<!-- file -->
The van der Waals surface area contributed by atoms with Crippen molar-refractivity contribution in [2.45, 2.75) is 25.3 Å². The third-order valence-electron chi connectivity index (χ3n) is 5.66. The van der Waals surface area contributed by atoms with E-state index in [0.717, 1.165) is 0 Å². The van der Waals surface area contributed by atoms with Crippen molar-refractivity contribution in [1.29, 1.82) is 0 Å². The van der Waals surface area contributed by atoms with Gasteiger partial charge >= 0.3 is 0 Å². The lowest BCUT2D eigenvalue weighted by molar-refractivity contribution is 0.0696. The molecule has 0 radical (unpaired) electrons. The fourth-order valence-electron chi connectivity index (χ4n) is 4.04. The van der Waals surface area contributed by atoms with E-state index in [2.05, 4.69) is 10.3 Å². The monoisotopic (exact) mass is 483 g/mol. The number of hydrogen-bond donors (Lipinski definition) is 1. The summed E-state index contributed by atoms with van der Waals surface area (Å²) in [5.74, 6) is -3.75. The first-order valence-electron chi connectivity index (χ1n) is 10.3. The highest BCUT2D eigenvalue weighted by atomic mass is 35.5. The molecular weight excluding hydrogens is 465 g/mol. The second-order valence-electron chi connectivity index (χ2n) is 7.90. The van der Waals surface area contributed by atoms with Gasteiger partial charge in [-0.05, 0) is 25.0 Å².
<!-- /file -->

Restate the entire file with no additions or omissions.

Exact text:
The van der Waals surface area contributed by atoms with Crippen molar-refractivity contribution in [2.45, 2.75) is 25.3 Å². The third-order valence-electron chi connectivity index (χ3n) is 5.66. The van der Waals surface area contributed by atoms with E-state index in [0.717, 1.165) is 0 Å². The van der Waals surface area contributed by atoms with Crippen molar-refractivity contribution in [1.29, 1.82) is 0 Å². The van der Waals surface area contributed by atoms with Gasteiger partial charge >= 0.3 is 0 Å². The lowest BCUT2D eigenvalue weighted by molar-refractivity contribution is 0.0696. The molecule has 0 radical (unpaired) electrons. The fourth-order valence-electron chi connectivity index (χ4n) is 4.04. The van der Waals surface area contributed by atoms with E-state index in [2.05, 4.69) is 10.3 Å². The monoisotopic (exact) mass is 483 g/mol. The number of hydrogen-bond donors (Lipinski definition) is 1. The summed E-state index contributed by atoms with van der Waals surface area (Å²) in [5.74, 6) is -3.75. The first-order valence-electron chi connectivity index (χ1n) is 10.3. The highest BCUT2D eigenvalue weighted by atomic mass is 35.5. The molecular weight excluding hydrogens is 465 g/mol. The second-order valence-electron chi connectivity index (χ2n) is 7.90. The van der Waals surface area contributed by atoms with Gasteiger partial charge in [-0.05, 0) is 25.0 Å².